Document Type

Thesis - Open Access

Award Date


Degree Name

Master of Science (MS)

Department / School

Health and Nutritional Sciences

First Advisor

Gary Van Guilder


Ischemia, reperfusion, anaerobic performance, oxygen uptake, accumulated oxygen deficit


Purpose: There is an ongoing debate concerning whether ischemic preconditioning elicits consistent and meaningful exercise performance benefits. We have previously demonstrated no performance benefits of ischemic preconditioning at submaximal aerobic exercise intensities. It is likely that the beneficial effects of ischemic preconditioning on performance only involve supramaximal anaerobic exercise bouts, which elicit greater metabolic and neuromuscular stress. The aim of the study was to test the hypothesis that ischemic preconditioning improves maximal accumulated oxygen deficit (aO2D), an indicator of anaerobic capacity, in NCAA Division I middle-distance runners. Methods: A randomized sham-controlled crossover study was employed in which 10 NCAA Division I middle-distance (800 to 1600 meter) track athletes (age: 21±1 yr; VO2 max: 65±7 mlO2·kg·-1·min-1) completed three supramaximal treadmill running trials (110% VO2max; ~12.6 mph @ 5% grade) to volitional exhaustion coupled with indirect calorimetry to assess maximal aO2D at baseline, after a sham control trial (mock preconditioning), and with limb-based ischemic preconditioning (4×5 min cycles of brachial artery ischemia/reperfusion). Maximal aO2D (mlO2·kg-1) for each trial was determined by first calculating the theoretical oxygen demand required for the supramaximal running bout (linear regression extrapolated from 9×5 min submaximal running stages). The actual oxygen demand measured during the supramaximal bout was then subtracted from the theoretical value to obtain the aO2D. Statistical Analysis: A three-way repeated-measures ANOVA with adjustment for multiple comparisons was used for within-group differences (i.e., baseline vs sham vs ischemic preconditioning) in aO2D. Results: Ischemic preconditioning (122±38 sec) increased (P=0.0001) supramaximal time to exhaustion by 22% compared with both baseline (99±23 sec, 95% CI: 4.8-40.6, P=0.014) and sham (101±30 sec 95% CI: 6.7-34.2, P=0.001). Effect size for these trial differences as estimated by the Partial Eta2 (0.58) were large. Furthermore, the aO2D was considerably greater (P=0.009) with ischemic preconditioning. During their supramaximal run in the presence of ischemic preconditioning, aO2D was 46±35 mlO2·kg-1, a substantial (Partial Eta2 = 0.43) increase compared with baseline (35±27 mlO2·kg-1, P=0.025, 95% CI:1.3-19.2) and sham (38±32 mlO2·kg-1, P=0.046, 95% CI: 0.13-14.0). There were no statistical differences in time to exhaustion and maximal aO2D between baseline and sham. Conclusions: Limb-based ischemic preconditioning considerably improves time to exhaustion and anaerobic capacity as measured by the maximal aO2D in NCAA Division I middle-distance track athletes. Additional work is needed to confirm whether these laboratory-based performance benefits can be translated to better outcomes in real track meets in elite athletes seeking a competitive advantage.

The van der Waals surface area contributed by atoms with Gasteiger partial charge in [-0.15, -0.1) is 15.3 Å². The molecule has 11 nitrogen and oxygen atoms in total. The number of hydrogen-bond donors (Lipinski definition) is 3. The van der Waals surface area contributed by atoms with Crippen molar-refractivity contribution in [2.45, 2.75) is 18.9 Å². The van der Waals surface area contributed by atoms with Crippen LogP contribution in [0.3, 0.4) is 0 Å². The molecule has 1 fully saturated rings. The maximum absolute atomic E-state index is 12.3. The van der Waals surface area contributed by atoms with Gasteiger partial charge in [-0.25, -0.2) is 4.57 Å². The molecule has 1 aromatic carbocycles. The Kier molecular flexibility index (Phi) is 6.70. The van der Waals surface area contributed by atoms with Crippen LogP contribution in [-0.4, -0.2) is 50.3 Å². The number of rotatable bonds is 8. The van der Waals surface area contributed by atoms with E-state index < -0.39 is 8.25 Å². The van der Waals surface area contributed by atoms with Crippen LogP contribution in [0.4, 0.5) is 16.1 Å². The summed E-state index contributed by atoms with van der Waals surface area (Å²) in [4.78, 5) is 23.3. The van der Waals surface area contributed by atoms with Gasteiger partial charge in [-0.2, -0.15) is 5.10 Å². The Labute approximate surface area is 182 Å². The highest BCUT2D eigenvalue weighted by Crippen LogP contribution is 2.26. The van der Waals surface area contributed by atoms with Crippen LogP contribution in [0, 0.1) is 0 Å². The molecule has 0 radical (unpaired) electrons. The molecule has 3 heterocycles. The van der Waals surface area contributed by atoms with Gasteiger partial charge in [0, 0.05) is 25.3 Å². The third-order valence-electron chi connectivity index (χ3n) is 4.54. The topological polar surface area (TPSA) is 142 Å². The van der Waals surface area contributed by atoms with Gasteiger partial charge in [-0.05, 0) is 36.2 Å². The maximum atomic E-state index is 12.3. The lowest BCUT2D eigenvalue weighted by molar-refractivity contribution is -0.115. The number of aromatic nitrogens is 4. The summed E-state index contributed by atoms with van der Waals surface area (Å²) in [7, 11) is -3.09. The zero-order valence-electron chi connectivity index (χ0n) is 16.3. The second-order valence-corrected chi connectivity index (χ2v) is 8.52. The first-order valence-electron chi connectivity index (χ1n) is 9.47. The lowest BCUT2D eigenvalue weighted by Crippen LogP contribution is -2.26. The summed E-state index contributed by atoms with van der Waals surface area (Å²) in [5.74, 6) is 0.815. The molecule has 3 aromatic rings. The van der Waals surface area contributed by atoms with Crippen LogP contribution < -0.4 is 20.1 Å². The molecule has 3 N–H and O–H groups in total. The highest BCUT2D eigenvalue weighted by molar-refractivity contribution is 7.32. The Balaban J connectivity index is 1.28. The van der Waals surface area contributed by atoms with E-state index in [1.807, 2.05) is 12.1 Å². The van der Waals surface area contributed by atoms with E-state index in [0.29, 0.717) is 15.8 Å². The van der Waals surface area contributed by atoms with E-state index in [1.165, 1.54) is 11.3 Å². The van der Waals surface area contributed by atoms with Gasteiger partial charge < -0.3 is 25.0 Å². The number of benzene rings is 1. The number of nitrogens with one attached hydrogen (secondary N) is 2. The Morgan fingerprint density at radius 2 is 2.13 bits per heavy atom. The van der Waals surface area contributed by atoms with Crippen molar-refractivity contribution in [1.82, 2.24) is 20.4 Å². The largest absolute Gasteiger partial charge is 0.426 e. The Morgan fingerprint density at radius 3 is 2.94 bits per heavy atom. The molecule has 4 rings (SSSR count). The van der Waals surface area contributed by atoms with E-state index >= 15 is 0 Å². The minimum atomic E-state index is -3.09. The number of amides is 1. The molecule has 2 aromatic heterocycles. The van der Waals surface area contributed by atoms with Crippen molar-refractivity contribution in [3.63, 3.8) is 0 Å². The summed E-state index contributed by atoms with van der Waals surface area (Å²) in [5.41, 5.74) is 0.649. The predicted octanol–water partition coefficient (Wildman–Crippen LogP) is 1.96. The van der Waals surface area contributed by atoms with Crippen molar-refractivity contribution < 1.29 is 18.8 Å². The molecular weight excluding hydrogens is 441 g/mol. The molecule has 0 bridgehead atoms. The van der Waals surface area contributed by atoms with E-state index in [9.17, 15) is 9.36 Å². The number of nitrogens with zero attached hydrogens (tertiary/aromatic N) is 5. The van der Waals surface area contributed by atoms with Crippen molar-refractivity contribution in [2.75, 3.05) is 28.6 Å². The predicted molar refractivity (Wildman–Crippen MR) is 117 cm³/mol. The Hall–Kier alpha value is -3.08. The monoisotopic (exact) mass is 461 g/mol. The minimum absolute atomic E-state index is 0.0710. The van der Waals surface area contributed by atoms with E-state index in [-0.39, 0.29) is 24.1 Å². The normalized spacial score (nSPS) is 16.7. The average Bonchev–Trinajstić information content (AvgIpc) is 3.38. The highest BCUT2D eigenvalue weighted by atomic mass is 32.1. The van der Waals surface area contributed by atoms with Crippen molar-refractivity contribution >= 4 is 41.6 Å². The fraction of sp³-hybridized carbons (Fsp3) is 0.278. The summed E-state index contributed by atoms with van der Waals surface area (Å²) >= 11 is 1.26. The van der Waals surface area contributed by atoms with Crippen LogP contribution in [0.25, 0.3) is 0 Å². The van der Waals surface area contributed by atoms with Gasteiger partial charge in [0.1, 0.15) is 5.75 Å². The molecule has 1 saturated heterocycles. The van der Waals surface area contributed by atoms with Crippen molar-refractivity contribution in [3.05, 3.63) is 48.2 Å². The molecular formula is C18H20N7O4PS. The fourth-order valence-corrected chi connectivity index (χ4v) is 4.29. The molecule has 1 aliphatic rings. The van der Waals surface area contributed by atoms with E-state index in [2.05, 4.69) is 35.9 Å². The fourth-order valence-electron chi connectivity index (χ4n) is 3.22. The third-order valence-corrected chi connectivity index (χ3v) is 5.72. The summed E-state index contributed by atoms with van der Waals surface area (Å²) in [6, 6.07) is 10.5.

Library of Congress Subject Headings

Running -- Physiological aspects.
Oxygen consumption (Physiology)
College athletes.


Includes bibliographical references



Number of Pages



South Dakota State University



Rights Statement

In Copyright